Can Dogs Detect Diabetes In Your Scent?
It is commonly known that the canine is Man’s Best Friend, but science is now saying that a dog in the home could be more useful than just for companionship. A new study says that the level of a chemical found in human breath could provide an accurate warning sign of low blood sugar levels, which is especially helpful for people who live with type 1 diabetes.
More importantly, the University of Cambridge study suggests that dogs can be trained to detect this chemical.
According to pediatric diabetes specialist nurse, Claire Pesterfield, “Low blood sugar is an everyday threat to me and if it falls too low — which it can do quickly — it can be very dangerous.” She goes on to discuss how her dog, Magic, had, in fact, been trained to detect when her blood sugar drops to dangerously low levels—and since then has alerted her to thousands of hypolglycemic episodes.
She goes on to say, “Magic is incredible — he’s not just a wonderful companion, but he’s my ‘nose’ to warn me if I’m at risk of a hypo. If he smells a hypo coming, he’ll jump up and put his paws on my shoulders to let me know.”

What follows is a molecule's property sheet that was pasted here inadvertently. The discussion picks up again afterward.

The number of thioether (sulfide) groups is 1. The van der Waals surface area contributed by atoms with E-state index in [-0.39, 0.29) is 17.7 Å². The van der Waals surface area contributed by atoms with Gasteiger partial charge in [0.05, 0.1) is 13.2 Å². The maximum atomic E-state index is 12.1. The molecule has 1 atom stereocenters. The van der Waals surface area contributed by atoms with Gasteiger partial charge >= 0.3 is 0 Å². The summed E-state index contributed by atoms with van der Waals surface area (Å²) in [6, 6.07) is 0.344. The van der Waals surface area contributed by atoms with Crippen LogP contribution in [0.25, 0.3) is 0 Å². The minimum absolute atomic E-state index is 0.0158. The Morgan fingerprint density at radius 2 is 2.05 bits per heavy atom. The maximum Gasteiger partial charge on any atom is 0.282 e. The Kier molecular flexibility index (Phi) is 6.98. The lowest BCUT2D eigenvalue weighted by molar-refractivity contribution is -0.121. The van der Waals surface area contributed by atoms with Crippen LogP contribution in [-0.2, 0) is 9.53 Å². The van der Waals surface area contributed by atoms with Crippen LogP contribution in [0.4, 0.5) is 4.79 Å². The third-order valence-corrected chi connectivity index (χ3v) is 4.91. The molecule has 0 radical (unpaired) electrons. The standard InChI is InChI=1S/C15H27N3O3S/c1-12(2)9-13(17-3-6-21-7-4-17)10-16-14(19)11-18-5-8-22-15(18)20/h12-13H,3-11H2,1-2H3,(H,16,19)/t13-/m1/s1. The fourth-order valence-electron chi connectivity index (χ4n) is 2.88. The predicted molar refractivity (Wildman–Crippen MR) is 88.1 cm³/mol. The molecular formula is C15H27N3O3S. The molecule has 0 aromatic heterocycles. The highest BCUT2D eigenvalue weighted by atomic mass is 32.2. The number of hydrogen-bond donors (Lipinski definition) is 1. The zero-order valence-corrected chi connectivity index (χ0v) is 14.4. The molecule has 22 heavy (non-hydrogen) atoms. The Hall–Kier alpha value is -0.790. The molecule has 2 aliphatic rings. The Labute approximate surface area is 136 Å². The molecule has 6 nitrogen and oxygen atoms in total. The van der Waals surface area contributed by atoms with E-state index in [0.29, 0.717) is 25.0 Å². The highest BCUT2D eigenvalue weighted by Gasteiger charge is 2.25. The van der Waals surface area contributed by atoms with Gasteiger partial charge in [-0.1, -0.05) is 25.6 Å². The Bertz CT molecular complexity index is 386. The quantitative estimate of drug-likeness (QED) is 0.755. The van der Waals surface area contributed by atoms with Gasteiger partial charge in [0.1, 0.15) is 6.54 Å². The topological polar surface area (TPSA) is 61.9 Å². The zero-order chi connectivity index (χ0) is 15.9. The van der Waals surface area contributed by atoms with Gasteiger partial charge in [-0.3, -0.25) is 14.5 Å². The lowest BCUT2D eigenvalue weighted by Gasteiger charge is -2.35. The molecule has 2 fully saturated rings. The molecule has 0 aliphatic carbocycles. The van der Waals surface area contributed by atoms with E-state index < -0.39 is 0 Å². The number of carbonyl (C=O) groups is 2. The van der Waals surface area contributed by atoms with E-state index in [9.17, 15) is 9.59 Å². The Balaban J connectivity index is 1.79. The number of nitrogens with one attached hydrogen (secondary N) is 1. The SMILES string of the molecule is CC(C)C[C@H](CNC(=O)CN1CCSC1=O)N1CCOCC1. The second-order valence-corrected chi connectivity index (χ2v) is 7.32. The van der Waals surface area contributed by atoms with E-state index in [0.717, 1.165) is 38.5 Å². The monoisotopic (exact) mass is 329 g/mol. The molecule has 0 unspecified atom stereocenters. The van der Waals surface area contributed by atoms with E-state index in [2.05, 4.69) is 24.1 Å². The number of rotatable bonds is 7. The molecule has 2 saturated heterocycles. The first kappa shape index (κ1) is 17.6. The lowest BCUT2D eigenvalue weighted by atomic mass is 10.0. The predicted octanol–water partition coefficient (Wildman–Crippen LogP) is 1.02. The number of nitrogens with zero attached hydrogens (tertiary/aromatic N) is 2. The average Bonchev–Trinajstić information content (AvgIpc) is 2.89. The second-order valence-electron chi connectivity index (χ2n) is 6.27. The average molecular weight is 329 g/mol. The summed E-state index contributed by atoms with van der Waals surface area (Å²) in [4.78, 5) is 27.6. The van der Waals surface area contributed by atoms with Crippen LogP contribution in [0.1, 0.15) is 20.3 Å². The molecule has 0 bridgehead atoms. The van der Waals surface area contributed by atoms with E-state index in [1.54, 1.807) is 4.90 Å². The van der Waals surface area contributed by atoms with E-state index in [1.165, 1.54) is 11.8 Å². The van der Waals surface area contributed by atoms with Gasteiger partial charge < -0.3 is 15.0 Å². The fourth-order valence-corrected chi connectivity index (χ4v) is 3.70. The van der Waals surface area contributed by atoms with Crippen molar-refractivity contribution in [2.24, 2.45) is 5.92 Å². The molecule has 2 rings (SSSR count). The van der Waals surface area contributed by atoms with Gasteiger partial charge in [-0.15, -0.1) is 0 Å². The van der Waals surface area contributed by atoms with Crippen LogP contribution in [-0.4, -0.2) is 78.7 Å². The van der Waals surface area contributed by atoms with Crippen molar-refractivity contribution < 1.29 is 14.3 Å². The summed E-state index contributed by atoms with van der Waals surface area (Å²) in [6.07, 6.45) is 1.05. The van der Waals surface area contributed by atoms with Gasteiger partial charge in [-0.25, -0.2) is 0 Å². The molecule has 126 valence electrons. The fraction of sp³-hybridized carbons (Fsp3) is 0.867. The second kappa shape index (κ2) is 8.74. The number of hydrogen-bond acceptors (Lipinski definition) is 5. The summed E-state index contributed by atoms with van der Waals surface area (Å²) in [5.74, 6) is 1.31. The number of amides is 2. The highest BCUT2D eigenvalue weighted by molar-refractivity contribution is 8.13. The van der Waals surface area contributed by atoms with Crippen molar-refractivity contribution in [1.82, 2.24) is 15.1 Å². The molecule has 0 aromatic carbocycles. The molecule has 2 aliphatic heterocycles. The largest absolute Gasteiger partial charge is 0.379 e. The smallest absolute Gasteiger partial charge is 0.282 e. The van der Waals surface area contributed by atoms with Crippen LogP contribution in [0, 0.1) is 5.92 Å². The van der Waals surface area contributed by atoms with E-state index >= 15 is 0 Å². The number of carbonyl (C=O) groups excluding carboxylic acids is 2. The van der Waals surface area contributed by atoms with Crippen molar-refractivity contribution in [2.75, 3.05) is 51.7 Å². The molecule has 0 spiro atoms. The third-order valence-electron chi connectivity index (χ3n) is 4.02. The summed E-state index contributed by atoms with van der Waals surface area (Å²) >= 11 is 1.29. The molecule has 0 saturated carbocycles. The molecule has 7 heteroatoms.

Fortunately for Pesterfield, most of these hypoglcymic episodes have been minor—but some of them occurred in her sleep, which means the result could have been much worse.
For the study, the researchers examined 8 women between the ages of 41 and 51, all of whom had type 1 diabetes and had been treated for the condition for at least 16 years. In controlled conditions, the researchers steadily, but slowly, lowered their blood sugar and then used mass spectrometry to search for the potential chemical that could be detected in breath.
Sure enough, they found that the a substance isoprene rises significantly during hypoglycemic episodes.
University of Cambridge Addenbrooke Hospital consultant physician Dr. Mark Evans further explains, “Humans aren’t sensitive to the presence of isoprene, but dogs with their incredible sense of smell, find it easy to identify and can be trained to alert their owners about dangerously low blood sugar levels. It provides a ‘scent’ that could help us develop new tests for detecting hypoglycemia and reducing the risk of potentially life-threatening complications for patients living with diabetes.”
The study has been published in the journal Diabetes Care